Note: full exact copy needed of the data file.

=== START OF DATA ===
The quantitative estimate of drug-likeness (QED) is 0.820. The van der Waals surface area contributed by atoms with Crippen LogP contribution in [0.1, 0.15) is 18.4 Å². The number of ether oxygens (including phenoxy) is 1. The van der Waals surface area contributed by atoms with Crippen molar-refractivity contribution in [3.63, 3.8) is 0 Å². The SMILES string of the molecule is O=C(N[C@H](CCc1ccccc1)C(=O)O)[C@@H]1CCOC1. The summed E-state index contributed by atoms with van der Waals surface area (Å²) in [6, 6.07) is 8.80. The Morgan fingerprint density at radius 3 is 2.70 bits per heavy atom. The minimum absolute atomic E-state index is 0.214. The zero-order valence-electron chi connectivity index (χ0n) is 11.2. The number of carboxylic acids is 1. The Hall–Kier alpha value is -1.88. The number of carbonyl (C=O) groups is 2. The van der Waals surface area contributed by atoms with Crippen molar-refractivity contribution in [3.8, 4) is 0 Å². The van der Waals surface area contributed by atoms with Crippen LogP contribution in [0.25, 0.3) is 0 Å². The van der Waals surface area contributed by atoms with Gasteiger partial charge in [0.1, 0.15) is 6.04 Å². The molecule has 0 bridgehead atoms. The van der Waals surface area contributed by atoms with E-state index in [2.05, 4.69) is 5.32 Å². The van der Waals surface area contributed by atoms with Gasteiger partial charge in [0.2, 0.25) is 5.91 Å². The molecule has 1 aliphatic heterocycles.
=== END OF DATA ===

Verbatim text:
The quantitative estimate of drug-likeness (QED) is 0.820. The van der Waals surface area contributed by atoms with Crippen LogP contribution in [0.1, 0.15) is 18.4 Å². The number of ether oxygens (including phenoxy) is 1. The van der Waals surface area contributed by atoms with Crippen molar-refractivity contribution in [3.63, 3.8) is 0 Å². The SMILES string of the molecule is O=C(N[C@H](CCc1ccccc1)C(=O)O)[C@@H]1CCOC1. The summed E-state index contributed by atoms with van der Waals surface area (Å²) in [6, 6.07) is 8.80. The Morgan fingerprint density at radius 3 is 2.70 bits per heavy atom. The minimum absolute atomic E-state index is 0.214. The zero-order valence-electron chi connectivity index (χ0n) is 11.2. The number of carboxylic acids is 1. The Hall–Kier alpha value is -1.88. The number of carbonyl (C=O) groups is 2. The van der Waals surface area contributed by atoms with Crippen molar-refractivity contribution in [3.8, 4) is 0 Å². The van der Waals surface area contributed by atoms with Crippen LogP contribution in [0.25, 0.3) is 0 Å². The van der Waals surface area contributed by atoms with Gasteiger partial charge in [0.1, 0.15) is 6.04 Å². The molecule has 0 bridgehead atoms. The van der Waals surface area contributed by atoms with E-state index in [2.05, 4.69) is 5.32 Å². The van der Waals surface area contributed by atoms with Gasteiger partial charge in [0.2, 0.25) is 5.91 Å². The molecule has 1 aliphatic heterocycles.